Your alarm won’t go off for another two hours, but your dog’s unmistakeable retching sounds catapult you from bed at exactly 3:17 a.m. As you race down the hallway in search of the source, you’ve never been more alert. 

Your dog is crouched under the piano, leaning over a puddle of unrecognizable items and partially digested food bits. Several identical piles are visible nearby.

Your dog is shaking with fatigue and fear, looking at you with wide eyes, seemingly reading your mind. What happened?

One and done—vomiting can be normal for some dogs

Watching your dog vomit can be frightening for you both. Dogs often seem startled by the involuntary action, and may anticipate punishment for their mess. Other dogs may eat their vomit, especially vomit that contains undigested food. Despite the lengthy overtures and noisy sound effects, vomiting in dogs can be common, and does not always indicate a medical issue.

Dogs may occasionally vomit because of a dietary indiscretion, or stomach acid buildup. In these instances, the dog feels better after vomiting and returns to their normal activity and appetite. However, if your dog vomits multiple times in a 24-hour period, veterinary care is advised. 

What causes vomiting in dogs?

If you’ve ever searched “vomiting dog” on Google or PetMD, you’ll have realized that vomiting can signal nearly every disorder, disease, or malady your dog can have, including:

  • Digestive disorders — Problems that typically affect the stomach and upper small intestine
  • Dietary indiscretion — Eating fatty foods or inedible objects
  • Organ disease — Kidney and liver failure
  • Nervous system disorders — Old dog vestibular disease, motion sickness, seizures
  • Viral infectious disease — Parvovirus, distemper virus
  • Parasites — Roundworms, hookworms, and whipworms
  • Cancer — Tumors that rupture, bleed, or apply pressure to the digestive tract
  • Trauma — Spontaneous emergency conditions, such as gastric dilatation and volvulus (GDV), or bloat.

While we understand your curiosity and desire to help your pet, we recommend that you stay off the internet, and call our team for guidance. Your pet deserves the individualized attention and care that only an in-person veterinary exam can provide.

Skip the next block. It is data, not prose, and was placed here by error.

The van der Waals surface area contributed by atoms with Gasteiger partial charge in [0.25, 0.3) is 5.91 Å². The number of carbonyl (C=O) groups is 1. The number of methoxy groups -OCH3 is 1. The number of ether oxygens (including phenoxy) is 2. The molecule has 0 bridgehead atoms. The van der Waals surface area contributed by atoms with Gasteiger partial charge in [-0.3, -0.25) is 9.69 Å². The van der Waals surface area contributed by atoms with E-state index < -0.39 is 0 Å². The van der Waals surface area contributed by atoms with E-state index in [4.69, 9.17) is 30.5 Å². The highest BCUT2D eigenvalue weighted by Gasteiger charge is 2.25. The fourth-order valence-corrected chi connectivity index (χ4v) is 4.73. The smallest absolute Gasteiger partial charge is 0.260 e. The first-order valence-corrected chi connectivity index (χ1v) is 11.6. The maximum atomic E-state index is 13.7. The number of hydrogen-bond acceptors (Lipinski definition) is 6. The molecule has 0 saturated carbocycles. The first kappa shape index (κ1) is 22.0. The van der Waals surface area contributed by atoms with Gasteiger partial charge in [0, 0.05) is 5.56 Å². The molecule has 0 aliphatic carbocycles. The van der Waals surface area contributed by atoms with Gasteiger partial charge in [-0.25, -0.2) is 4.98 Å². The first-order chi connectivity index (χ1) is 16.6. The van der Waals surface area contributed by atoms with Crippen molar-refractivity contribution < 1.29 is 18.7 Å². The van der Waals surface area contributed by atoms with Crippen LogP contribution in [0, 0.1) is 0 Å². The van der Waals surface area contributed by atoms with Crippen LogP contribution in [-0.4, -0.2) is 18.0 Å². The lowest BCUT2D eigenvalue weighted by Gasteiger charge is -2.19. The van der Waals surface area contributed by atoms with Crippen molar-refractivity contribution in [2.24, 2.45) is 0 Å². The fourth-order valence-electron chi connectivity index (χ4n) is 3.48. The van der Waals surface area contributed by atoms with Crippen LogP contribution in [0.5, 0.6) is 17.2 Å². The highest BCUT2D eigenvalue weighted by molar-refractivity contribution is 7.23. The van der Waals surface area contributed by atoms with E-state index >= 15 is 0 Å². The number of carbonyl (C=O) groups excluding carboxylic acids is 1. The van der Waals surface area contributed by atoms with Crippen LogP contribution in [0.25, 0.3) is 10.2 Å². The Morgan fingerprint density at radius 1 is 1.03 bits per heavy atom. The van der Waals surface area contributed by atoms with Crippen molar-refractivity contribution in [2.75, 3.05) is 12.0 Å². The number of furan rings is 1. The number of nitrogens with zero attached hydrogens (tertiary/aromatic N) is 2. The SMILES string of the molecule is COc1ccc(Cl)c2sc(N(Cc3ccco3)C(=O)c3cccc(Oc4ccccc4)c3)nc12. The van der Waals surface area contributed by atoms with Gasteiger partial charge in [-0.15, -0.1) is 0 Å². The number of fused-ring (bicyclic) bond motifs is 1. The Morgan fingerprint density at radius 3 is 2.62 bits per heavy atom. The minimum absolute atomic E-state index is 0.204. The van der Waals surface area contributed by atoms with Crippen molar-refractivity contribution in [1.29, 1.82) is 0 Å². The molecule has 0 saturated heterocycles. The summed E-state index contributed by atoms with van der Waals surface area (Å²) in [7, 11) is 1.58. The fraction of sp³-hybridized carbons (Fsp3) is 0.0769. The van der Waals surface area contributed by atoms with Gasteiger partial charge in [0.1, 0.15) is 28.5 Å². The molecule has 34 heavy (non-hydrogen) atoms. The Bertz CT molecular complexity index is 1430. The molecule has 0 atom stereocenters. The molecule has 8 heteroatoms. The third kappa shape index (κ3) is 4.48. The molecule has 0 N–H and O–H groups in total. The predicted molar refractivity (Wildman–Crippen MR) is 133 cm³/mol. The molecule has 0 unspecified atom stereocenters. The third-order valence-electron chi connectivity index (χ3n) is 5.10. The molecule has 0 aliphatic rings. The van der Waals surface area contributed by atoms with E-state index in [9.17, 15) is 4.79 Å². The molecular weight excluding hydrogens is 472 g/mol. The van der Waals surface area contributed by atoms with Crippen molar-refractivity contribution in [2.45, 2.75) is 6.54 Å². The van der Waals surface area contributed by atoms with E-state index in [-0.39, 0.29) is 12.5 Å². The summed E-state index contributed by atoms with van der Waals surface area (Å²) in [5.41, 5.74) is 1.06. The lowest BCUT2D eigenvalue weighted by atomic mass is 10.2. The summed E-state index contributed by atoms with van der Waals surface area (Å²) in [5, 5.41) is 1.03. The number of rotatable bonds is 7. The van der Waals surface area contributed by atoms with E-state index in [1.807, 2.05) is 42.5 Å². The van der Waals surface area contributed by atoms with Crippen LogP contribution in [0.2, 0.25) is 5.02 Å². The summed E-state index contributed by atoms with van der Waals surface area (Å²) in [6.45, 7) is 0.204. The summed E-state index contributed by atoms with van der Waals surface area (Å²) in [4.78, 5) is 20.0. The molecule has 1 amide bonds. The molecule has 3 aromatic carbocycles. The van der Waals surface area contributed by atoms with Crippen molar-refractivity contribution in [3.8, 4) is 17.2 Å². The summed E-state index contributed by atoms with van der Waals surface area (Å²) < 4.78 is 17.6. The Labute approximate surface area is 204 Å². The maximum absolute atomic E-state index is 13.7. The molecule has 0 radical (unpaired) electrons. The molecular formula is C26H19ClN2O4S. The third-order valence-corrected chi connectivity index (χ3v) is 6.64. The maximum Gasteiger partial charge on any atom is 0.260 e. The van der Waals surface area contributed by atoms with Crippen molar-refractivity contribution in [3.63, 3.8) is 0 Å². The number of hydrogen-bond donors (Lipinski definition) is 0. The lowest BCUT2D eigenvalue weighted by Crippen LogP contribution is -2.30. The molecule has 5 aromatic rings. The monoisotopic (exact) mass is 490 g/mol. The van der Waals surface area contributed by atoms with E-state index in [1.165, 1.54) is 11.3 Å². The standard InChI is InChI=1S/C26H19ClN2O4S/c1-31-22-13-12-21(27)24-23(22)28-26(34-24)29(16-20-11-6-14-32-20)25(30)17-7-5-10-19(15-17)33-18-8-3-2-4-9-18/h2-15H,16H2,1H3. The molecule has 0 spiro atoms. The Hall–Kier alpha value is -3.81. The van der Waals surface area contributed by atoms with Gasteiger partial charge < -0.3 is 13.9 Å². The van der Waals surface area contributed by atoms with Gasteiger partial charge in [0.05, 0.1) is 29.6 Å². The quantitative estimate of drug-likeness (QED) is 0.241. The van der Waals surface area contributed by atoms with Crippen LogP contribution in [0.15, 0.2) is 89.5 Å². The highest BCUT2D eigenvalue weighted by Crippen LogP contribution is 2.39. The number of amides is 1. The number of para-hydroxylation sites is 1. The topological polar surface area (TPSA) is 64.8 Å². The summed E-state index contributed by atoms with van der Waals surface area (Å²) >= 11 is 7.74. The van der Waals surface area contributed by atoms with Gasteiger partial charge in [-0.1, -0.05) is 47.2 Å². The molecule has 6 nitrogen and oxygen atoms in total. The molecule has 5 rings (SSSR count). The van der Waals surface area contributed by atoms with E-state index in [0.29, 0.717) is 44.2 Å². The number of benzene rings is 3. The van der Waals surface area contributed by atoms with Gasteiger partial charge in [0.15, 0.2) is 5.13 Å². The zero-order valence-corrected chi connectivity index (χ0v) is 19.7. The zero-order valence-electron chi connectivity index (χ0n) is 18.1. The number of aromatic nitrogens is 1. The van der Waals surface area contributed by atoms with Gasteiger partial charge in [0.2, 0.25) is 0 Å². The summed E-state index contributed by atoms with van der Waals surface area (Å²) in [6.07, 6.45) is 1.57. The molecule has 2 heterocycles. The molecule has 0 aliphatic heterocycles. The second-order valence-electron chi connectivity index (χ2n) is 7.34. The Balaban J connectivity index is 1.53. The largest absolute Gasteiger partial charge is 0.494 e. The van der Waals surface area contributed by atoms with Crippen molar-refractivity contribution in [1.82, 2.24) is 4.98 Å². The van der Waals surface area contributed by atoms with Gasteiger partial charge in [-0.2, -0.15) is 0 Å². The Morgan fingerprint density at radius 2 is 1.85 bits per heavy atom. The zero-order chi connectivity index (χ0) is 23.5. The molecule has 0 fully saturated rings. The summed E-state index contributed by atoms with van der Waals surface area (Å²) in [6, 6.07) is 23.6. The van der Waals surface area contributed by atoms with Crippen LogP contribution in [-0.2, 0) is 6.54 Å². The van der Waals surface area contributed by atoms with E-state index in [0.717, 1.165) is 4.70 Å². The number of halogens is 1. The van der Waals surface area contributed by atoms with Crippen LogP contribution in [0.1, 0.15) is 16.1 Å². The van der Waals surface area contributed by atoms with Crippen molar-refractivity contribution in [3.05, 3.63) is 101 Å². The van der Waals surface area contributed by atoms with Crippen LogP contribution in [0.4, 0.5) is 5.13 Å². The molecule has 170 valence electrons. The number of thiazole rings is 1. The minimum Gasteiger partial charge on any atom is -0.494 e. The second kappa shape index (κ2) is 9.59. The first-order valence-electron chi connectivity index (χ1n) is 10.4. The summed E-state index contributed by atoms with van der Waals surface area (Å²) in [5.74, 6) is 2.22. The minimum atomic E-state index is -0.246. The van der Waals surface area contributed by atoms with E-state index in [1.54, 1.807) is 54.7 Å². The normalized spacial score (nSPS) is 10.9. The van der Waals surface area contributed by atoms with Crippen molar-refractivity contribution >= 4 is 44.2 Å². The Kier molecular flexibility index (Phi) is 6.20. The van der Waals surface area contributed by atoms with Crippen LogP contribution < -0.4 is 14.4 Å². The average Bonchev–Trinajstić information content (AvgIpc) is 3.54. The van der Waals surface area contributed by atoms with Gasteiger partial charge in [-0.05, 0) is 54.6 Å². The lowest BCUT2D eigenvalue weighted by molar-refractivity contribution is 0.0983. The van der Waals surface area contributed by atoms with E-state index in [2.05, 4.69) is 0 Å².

Signs that your vomiting dog needs veterinary care

Persistent vomiting can be acute (i.e., a sudden and rapid onset) or chronic (i.e., increasing in frequency over time), depending on the cause. Acute vomiting can indicate your dog ingested a foreign object or toxin, while chronic vomiting suggests an underlying disease. In either case, prompt veterinary assessment and treatment can make a difference in your pet’s outcome. Schedule an appointment immediately if your vomiting dog meets any of the following criteria:

  • Your dog is trying to vomit unproductively — If your dog is straining to vomit without producing food, bile, or fluid, they may need emergency attention. Unproductive vomiting is a classic GDV or bloat sign. During GDV, the dog’s stomach fills with gas and rotates on its axis. Dogs attempt to vomit to relieve the intense pressure, but the rotated stomach traps the gas inside. Emergency life-saving surgery is needed to deflate the stomach, and return it to its normal position.
  • You know or suspect your dog has consumed a toxin or non-edible object — Curious or unsupervised dogs can get in a lot of trouble following their nose and their stomach. Many household items are considered pet toxins, and can lead to lethal clotting disorders, nervous system disorders, kidney or liver failure, and death, so timely treatment and hospitalization are essential. Common pet toxins include:

    • Human medication
    • Rodent bait
    • Antifreeze
    • Fertilizer
    • Some plants
    • Certain foods

Inedible objects, such as toys, bones, and food wrappers, may become lodged along the gastrointestinal tract, obstructing other contents and blood flow. Surgery or endoscopy are required to remove the blockage. 

  • Your dog’s vomit is bloody  Most dog owners whose dog is vomiting blood do not need prompting to seek veterinary attention. Frank red, undigested blood from the mouth, stomach, or upper small intestine can be a shock. Digested blood should be equally concerning, but requires closer identification. Digested blood that comes from the lower small intestine resembles coffee grounds, and gives the vomit a speckled appearance. Bloody vomit may indicate oral trauma, stomach ulceration, cancer, or intestinal obstruction.
  • Your dog is showing other illness signs If your dog is showing additional illness signs, they may have an undiagnosed condition. Your veterinarian will likely request X-ray or ultrasound imaging, to search for the cause. Common signs that are concerning in vomiting dogs include:
    • Diarrhea
    • Lethargy
    • Appetite loss
    • Pale or discolored gums
    • Weakness
    • Fever
    • Sudden-onset seizures

  • Puppy or senior dog — Young and old dogs have weakened immune systems, which make them vulnerable to more everyday pathogens. Both age groups can dehydrate rapidly with persistent vomiting, especially when accompanied by diarrhea. Puppies who have not been vaccinated, or are incompletely vaccinated, are susceptible to deadly parvovirus and distemper virus, which require hospitalization and supportive care.

Don’t take a wait-and-see approach to your dog’s health. Persistently vomiting dogs can decompensate quickly, making stabilization, diagnosis, and treatment more challenging. If you’re still uncertain whether your vomiting dog needs an appointment, contact Liberty Veterinary Hospital. Our veterinary team can discuss your dog’s condition over the phone, and determine an appropriate course of action.